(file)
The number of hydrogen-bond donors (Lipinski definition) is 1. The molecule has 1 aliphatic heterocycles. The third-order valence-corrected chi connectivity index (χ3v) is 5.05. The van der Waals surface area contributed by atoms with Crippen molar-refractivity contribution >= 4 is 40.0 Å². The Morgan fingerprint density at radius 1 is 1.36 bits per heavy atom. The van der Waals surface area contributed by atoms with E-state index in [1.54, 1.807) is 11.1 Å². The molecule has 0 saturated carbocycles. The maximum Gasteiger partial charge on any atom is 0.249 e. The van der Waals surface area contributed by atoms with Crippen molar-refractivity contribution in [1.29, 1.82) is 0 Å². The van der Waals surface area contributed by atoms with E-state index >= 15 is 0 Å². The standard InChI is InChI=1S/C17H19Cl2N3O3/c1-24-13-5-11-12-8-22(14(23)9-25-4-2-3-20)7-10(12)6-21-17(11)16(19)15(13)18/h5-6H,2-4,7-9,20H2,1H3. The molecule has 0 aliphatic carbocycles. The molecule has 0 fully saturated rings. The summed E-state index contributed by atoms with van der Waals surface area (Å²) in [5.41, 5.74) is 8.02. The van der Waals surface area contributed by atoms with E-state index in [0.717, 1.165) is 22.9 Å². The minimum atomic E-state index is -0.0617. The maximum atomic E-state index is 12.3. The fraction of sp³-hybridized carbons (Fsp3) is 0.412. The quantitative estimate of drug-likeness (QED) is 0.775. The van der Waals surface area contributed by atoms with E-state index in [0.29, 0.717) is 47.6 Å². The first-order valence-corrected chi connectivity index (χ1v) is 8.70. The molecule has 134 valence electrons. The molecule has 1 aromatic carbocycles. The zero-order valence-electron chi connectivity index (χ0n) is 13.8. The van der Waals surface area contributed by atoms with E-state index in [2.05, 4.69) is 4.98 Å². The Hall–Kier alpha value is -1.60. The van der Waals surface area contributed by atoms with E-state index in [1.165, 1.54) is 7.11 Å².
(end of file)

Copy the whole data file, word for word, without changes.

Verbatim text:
The number of hydrogen-bond donors (Lipinski definition) is 1. The molecule has 1 aliphatic heterocycles. The third-order valence-corrected chi connectivity index (χ3v) is 5.05. The van der Waals surface area contributed by atoms with Crippen molar-refractivity contribution >= 4 is 40.0 Å². The Morgan fingerprint density at radius 1 is 1.36 bits per heavy atom. The van der Waals surface area contributed by atoms with E-state index in [1.54, 1.807) is 11.1 Å². The molecule has 0 saturated carbocycles. The maximum Gasteiger partial charge on any atom is 0.249 e. The van der Waals surface area contributed by atoms with Crippen molar-refractivity contribution in [1.29, 1.82) is 0 Å². The van der Waals surface area contributed by atoms with E-state index >= 15 is 0 Å². The standard InChI is InChI=1S/C17H19Cl2N3O3/c1-24-13-5-11-12-8-22(14(23)9-25-4-2-3-20)7-10(12)6-21-17(11)16(19)15(13)18/h5-6H,2-4,7-9,20H2,1H3. The molecule has 0 aliphatic carbocycles. The molecule has 0 fully saturated rings. The summed E-state index contributed by atoms with van der Waals surface area (Å²) in [5.41, 5.74) is 8.02. The van der Waals surface area contributed by atoms with E-state index in [0.717, 1.165) is 22.9 Å². The minimum atomic E-state index is -0.0617. The maximum atomic E-state index is 12.3. The fraction of sp³-hybridized carbons (Fsp3) is 0.412. The quantitative estimate of drug-likeness (QED) is 0.775. The van der Waals surface area contributed by atoms with E-state index in [0.29, 0.717) is 47.6 Å². The first-order valence-corrected chi connectivity index (χ1v) is 8.70. The molecule has 134 valence electrons. The molecule has 1 aromatic carbocycles. The zero-order valence-electron chi connectivity index (χ0n) is 13.8. The van der Waals surface area contributed by atoms with E-state index in [2.05, 4.69) is 4.98 Å². The Hall–Kier alpha value is -1.60. The van der Waals surface area contributed by atoms with E-state index in [1.165, 1.54) is 7.11 Å².